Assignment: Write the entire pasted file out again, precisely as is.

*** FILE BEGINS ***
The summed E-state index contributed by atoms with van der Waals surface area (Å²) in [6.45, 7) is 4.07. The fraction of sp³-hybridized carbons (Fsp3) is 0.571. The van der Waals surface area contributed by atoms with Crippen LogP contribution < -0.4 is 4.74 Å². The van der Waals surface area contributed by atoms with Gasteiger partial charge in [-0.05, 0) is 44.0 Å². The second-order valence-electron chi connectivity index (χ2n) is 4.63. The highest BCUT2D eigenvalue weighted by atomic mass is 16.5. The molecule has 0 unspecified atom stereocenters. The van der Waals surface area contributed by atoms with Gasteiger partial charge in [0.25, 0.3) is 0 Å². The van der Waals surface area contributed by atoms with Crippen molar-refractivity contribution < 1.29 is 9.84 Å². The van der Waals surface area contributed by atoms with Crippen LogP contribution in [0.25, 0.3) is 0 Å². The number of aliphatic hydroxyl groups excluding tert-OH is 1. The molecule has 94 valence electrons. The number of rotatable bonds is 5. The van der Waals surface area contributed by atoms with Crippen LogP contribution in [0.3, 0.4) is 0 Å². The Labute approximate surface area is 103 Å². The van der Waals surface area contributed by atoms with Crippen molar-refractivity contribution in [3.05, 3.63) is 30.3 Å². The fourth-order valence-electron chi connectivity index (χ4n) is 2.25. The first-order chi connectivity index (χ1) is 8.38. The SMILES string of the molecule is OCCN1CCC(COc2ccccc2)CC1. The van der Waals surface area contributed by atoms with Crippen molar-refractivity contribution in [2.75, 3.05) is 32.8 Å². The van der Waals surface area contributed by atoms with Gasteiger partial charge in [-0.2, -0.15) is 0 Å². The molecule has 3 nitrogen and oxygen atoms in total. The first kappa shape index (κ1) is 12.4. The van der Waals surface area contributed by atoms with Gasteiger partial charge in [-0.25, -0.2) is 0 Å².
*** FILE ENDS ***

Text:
The summed E-state index contributed by atoms with van der Waals surface area (Å²) in [6.45, 7) is 4.07. The fraction of sp³-hybridized carbons (Fsp3) is 0.571. The van der Waals surface area contributed by atoms with Crippen LogP contribution < -0.4 is 4.74 Å². The van der Waals surface area contributed by atoms with Gasteiger partial charge in [-0.05, 0) is 44.0 Å². The second-order valence-electron chi connectivity index (χ2n) is 4.63. The highest BCUT2D eigenvalue weighted by atomic mass is 16.5. The molecule has 0 unspecified atom stereocenters. The van der Waals surface area contributed by atoms with Gasteiger partial charge in [0.25, 0.3) is 0 Å². The van der Waals surface area contributed by atoms with Crippen molar-refractivity contribution < 1.29 is 9.84 Å². The van der Waals surface area contributed by atoms with Crippen LogP contribution in [0.25, 0.3) is 0 Å². The number of aliphatic hydroxyl groups excluding tert-OH is 1. The molecule has 94 valence electrons. The number of rotatable bonds is 5. The van der Waals surface area contributed by atoms with Crippen LogP contribution in [0.3, 0.4) is 0 Å². The Labute approximate surface area is 103 Å². The van der Waals surface area contributed by atoms with Crippen molar-refractivity contribution in [3.05, 3.63) is 30.3 Å². The fourth-order valence-electron chi connectivity index (χ4n) is 2.25. The first-order chi connectivity index (χ1) is 8.38. The SMILES string of the molecule is OCCN1CCC(COc2ccccc2)CC1. The van der Waals surface area contributed by atoms with Crippen molar-refractivity contribution in [2.75, 3.05) is 32.8 Å². The van der Waals surface area contributed by atoms with Gasteiger partial charge in [-0.2, -0.15) is 0 Å². The molecule has 3 nitrogen and oxygen atoms in total. The first kappa shape index (κ1) is 12.4. The van der Waals surface area contributed by atoms with Gasteiger partial charge in [-0.25, -0.2) is 0 Å².